Enlightenment (Room 1)
Art and civilisation
In 1824, Charles Townley’s famous collection of Greek and Roman sculptures, acquired on his Grand Tours in Italy, came to the British Museum. They joined the collections of prints and drawings, gems, coins, bronzes, vases and other classical antiquities that had come to the Museum from fellow connoisseurs such as Sir William Hamilton and Richard Payne Knight.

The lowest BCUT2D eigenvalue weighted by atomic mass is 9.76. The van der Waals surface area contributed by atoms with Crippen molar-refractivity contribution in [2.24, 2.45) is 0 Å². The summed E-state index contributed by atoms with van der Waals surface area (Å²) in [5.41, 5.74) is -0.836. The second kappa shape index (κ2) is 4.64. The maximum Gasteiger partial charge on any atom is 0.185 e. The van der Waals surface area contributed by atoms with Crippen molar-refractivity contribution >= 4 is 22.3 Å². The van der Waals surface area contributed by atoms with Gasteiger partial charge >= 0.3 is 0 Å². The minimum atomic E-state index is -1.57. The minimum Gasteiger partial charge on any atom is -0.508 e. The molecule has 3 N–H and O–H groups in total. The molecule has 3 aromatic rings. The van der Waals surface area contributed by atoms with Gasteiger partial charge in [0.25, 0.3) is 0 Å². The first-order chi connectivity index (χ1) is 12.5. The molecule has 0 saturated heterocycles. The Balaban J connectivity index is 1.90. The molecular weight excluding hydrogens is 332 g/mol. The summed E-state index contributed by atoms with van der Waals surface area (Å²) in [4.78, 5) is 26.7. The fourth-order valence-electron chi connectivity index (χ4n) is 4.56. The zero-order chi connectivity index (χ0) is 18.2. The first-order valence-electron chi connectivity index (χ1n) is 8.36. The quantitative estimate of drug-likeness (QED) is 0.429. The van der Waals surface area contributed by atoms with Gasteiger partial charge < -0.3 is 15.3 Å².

These men studied each other’s collections to learn about the ‘progress’ of art, from what they saw as its ‘primitive’ beginnings in early civilisations to what they considered to be the height of artistic achievement – the sculpture and architecture of classical Greece. This became the standard against which to measure all art and led, in eighteenth century Britain, to a classical revival in architecture and the decorative arts. Its influence can be seen here in Wedgwood’s pottery and in the Greek Revival style of the architecture of the room.